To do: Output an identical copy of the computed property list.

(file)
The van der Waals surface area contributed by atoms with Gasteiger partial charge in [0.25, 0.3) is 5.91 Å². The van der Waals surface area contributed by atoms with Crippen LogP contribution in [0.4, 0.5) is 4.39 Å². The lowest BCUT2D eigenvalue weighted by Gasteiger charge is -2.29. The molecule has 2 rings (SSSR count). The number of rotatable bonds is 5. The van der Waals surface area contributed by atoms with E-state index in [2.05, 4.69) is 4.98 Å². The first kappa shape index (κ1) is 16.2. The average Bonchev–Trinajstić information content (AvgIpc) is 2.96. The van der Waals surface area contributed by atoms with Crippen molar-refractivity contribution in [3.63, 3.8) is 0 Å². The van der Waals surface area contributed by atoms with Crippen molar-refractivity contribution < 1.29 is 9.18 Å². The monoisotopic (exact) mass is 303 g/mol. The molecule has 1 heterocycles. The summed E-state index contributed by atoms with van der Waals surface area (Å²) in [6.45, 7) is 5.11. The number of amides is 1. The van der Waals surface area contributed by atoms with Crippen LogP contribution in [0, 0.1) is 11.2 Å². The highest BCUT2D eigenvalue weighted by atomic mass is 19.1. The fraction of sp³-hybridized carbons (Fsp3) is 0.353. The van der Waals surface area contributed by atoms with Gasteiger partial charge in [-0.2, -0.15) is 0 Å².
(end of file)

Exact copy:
The van der Waals surface area contributed by atoms with Gasteiger partial charge in [0.25, 0.3) is 5.91 Å². The van der Waals surface area contributed by atoms with Crippen LogP contribution in [0.4, 0.5) is 4.39 Å². The lowest BCUT2D eigenvalue weighted by Gasteiger charge is -2.29. The molecule has 2 rings (SSSR count). The number of rotatable bonds is 5. The van der Waals surface area contributed by atoms with E-state index in [2.05, 4.69) is 4.98 Å². The first kappa shape index (κ1) is 16.2. The average Bonchev–Trinajstić information content (AvgIpc) is 2.96. The van der Waals surface area contributed by atoms with Crippen molar-refractivity contribution in [3.63, 3.8) is 0 Å². The van der Waals surface area contributed by atoms with Crippen molar-refractivity contribution < 1.29 is 9.18 Å². The monoisotopic (exact) mass is 303 g/mol. The molecule has 1 heterocycles. The summed E-state index contributed by atoms with van der Waals surface area (Å²) in [6.45, 7) is 5.11. The number of amides is 1. The van der Waals surface area contributed by atoms with Crippen LogP contribution in [0, 0.1) is 11.2 Å². The highest BCUT2D eigenvalue weighted by atomic mass is 19.1. The fraction of sp³-hybridized carbons (Fsp3) is 0.353. The van der Waals surface area contributed by atoms with Gasteiger partial charge in [-0.2, -0.15) is 0 Å².